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President Ellen Johnson is today expected to deliver a special statement to the Women of Liberia when she formally launches the radio project of the Liberia Women Media Action Committee in Monrovia.
It is not known what the statement focus on, but observers are suggesting that the president may use the time to encourage Liberian women to aim as high as their male counterparts.
The Special Representative of the Secretary-General, in Liberia, Ms. Ellen Margrethe Loj yesterday interacted with Liberian Women Leaders at the Angie Brooks International Centre at the University of Liberia Fendell Campus.
The interaction was part of ceremony commemorate Security Council Resolution 1325 on women, peace and security as "Global Open Day for Women and Peace".
President Ellen Johnson Sirleaf has expressed the hope that the ongoing ECOWAS Delocalized Parliament Meeting in Monrovia will give courage to the Liberian National Legislature to give serious consideration to the bill seeking 30 percent women participation in political representation.
"Women continue to play a major role in the efforts for peace. Women continue to be those peace builders; continue to promote the environment that enables all citizens to search for peace, maintain peace and use the security that peace brings to be able to join in the processes of development that will touch the lives and change the condition of humankind," President Ellen Johnson Sirleaf has said.
To this end, the judges awarded the Peace Prize jointly to three women, recognizing their "non-violent struggle for the safety of women and for women's rights to full participation in peace-building work".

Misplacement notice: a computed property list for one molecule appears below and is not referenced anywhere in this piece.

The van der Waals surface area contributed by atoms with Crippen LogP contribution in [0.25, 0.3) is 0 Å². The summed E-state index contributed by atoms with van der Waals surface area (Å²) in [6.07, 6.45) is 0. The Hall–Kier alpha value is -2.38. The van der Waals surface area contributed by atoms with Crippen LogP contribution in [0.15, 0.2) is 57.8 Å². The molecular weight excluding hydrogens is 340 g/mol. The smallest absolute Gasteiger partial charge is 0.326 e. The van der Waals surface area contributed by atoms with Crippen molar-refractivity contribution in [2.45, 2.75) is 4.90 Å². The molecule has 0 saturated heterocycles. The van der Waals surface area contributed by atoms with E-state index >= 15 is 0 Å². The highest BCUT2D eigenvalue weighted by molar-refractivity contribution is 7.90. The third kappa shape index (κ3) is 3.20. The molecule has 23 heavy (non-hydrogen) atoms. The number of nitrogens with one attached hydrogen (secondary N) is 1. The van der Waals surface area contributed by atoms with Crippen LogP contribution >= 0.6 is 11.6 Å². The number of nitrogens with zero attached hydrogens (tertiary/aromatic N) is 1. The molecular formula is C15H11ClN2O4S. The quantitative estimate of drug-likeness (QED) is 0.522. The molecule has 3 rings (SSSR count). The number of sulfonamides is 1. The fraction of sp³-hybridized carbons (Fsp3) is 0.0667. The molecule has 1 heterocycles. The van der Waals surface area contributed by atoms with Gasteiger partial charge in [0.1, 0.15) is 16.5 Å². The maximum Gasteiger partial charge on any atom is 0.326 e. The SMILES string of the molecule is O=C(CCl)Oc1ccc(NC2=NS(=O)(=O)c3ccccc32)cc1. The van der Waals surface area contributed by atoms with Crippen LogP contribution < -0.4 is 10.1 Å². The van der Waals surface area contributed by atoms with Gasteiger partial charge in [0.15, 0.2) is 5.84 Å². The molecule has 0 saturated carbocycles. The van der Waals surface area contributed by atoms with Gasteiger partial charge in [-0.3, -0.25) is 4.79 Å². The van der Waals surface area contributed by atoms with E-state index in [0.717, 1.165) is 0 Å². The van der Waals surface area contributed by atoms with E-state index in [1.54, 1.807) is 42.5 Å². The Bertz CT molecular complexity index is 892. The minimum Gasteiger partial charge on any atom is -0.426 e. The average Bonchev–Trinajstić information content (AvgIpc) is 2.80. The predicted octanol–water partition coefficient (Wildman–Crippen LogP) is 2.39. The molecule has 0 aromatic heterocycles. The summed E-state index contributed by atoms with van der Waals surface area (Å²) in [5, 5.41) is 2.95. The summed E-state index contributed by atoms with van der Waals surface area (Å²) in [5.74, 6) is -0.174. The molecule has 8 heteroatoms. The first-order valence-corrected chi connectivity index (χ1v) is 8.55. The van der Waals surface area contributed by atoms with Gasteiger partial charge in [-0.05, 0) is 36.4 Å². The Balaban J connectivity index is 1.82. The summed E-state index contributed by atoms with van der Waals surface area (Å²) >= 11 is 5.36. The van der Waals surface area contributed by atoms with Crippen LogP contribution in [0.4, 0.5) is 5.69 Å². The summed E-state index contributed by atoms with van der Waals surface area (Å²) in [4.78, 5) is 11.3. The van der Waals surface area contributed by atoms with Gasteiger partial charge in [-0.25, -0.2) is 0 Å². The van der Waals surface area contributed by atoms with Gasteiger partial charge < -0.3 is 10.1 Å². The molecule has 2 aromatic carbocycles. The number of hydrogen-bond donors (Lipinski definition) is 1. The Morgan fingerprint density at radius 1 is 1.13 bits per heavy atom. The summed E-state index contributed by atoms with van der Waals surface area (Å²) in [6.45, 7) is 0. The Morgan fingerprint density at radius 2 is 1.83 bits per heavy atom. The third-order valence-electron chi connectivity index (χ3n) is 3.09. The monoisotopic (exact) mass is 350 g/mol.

As the world celebrated International Women's Day on March 8, one gathering in particular testified to the resilience of the human spirit.
Liberians voted Tuesday in the country's second presidential election since the end of a brutal civil war, choosing from a roster of 16 candidates that include a Nobel laureate, a nephew of a former president, a former warlord infamous for slicing off his foe's ears and a businessman-diplomat, among others.
Before we finally close the chapter on 2011, flipping a fresh page for a new beginning in 2012, let's not forget that the unresolved issues of 2011 and other past years are still in need of solutions.
"Black Diamond" and her comrades may look like any bunch of street-wise girls with attitude but they have the military hardware to back up the look.
"Mortars are my favourite weapon," says the leader of a group of Liberian women rebel fighters - the Women's Artillery Commandos (WAC).
Even her enemies on the government side acknowledge her military strength.
When the bazooka ruled in 2003 and only the opinions of Liberian warlords and a beleaguered head of state mattered to the world community, Leymah Gbowee and seven immortal others rose to project the power of peace through non-violence.
Garpeh produces about two such stories on the needs of women for broadcast each day by the Liberia Women Democracy Radio, housed in a two-story building in Congo Town on the outskirts of Monrovia.
Across the hall in the on-air studio, two men are hosting a talk show about reducing poverty. The day's theme: Transportation and how women in particular, due to their caretaking burdens, need better access to markets and medical centres.
The PeaceWomen Team
Sam Cook & Felicity Hill
Sam CookTHIS ISSUE FEATURES:
Ora Garway is Liberia's only female newspaper editor and publisher, a crusader in reporting on major issues. Most female journalists in Liberia are relegated to rewriting press releases, she says. Garway credits interest in journalism to her father's encouragement and witnessing a civil war that killed 200,000 people.
The Kofi Annan International Peacekeeping Training Centre (KAIPTC) is introducing a Master of Arts in Gender, Peace and Security programme, which was inaugurated in June 1, 2012.
The programme provides a framework for research and reflection on conflict, peace and security in the African context, bringing to the fore the gender dimensions and effects.
Last year, I reported with the intrepid Glenna Gordon a story about Liberia's Court E, a court chamber in the capital city of Monrovia dedicated only to rape cases. The court, which will turn two in Februrary, was a direct response to what many people we met called a rape "epidemic" in Liberia. The country's post-war rape stats are sky-high, and most of the victims are young girls.